Retailers look to build on Black Friday mania with other named shopping days
Small Business Saturday, Cyber Monday a few retail days getting name recognition
After the recent Black Friday mania, retailers are looking to expand the name game to appeal to shoppers throughout the holiday shopping season.
In addition to Black Friday, Small Business Saturday and Cyber Monday are getting name recognition.
Retailers are trying to create mini-events to spark shopper interest.
Online retailers just kicked off another round of deals and heavy sales with Green Monday this week, named for the amount of money merchants hope to see coming in.
Read: Holiday shopping advice, tips that go beyond Cyber Monday.
Have you heard of Sofa Sunday or Camo Thursday?
Camo Thursday, dreamed up by outdoors retailer Gander Mountain in an attempt to drive sales of camouflage apparel every Thursday in December.
Sofa Sunday also made its way onto the calendar - it's the day before Cyber Monday when consumers engage in "couch commerce" with their tablet or smartphone.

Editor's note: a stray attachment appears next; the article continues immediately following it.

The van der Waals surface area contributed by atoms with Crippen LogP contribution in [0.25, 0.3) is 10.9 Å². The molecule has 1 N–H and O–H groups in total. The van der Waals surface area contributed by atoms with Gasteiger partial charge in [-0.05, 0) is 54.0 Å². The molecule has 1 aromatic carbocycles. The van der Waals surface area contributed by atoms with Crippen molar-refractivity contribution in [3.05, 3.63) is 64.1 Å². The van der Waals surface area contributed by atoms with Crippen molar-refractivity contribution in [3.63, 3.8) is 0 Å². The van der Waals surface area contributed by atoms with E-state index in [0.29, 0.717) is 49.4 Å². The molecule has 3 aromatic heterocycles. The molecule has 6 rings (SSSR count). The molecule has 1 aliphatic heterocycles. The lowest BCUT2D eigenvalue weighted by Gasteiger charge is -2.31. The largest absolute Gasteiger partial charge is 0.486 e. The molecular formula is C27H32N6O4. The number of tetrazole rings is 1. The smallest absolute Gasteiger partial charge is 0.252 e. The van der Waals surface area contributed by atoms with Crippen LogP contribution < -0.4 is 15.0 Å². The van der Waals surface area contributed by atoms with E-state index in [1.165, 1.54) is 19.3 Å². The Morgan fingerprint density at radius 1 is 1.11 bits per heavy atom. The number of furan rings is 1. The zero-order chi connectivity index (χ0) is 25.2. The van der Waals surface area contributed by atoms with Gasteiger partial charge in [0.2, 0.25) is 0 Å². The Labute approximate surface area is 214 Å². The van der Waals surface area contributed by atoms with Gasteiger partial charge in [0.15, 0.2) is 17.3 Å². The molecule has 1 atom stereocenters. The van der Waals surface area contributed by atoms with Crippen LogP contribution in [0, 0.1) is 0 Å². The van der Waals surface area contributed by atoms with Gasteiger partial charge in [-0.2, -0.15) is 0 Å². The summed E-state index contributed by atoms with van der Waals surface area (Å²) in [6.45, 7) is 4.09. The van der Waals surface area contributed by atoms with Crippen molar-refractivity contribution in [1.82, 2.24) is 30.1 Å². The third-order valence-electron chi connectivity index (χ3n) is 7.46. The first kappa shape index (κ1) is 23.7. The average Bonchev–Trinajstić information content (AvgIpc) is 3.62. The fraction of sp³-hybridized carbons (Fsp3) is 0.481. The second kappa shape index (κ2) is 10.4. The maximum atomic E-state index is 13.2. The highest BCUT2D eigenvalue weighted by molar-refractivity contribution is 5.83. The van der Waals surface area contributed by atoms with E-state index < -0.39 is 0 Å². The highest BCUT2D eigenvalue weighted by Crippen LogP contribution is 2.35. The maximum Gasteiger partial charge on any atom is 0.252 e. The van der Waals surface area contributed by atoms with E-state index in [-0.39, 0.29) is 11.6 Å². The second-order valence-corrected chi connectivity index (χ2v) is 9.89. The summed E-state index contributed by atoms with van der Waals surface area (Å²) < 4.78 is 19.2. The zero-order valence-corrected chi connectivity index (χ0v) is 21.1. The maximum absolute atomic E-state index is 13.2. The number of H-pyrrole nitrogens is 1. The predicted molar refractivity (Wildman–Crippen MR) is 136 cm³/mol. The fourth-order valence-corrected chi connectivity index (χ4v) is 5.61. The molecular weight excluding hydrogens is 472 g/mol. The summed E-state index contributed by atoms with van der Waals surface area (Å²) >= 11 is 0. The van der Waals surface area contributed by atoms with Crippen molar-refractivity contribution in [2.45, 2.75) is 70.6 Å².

Will it Work?
Some have more merit than others, says Scott Krugman, an American Express spokesman.
American Express created Small Business Saturday in 2010 to help give its small-business clients a post-recession kick.
But it was leveraging an already emerging trend: An overwhelming number of people wanted to support small businesses.
Still, "It takes more than an idea to be a success," Krugman says. "I can't stand here and declare Thursday is going to be Calculator Day and put out a press release and that's it. It needs to be authentic, and people need to get behind it."
The Tuesday after Cyber Monday now has several names: This was the first year of Giving Tuesday, dedicated to charitable donations.
And a consumer credit-counseling group also recently named it Red Tuesday, for consumers who racked up credit card debt during the big shopping weekend.
They are marketing their services along with the new name.
Even Black Friday gave up some of its sales to "Gray Thursday" as more retailers decided to open doors Thanksgiving night.
But how much can a deal-crazed nation take?
"We will reach a saturation point," says Ellen Davis, senior vice president for the National Retail Federation and the leader behind coining Cyber Monday in 2005. "There aren't too many other days you can squeeze in between Thanksgiving and that following Wednesday, and goodness knows people are trying."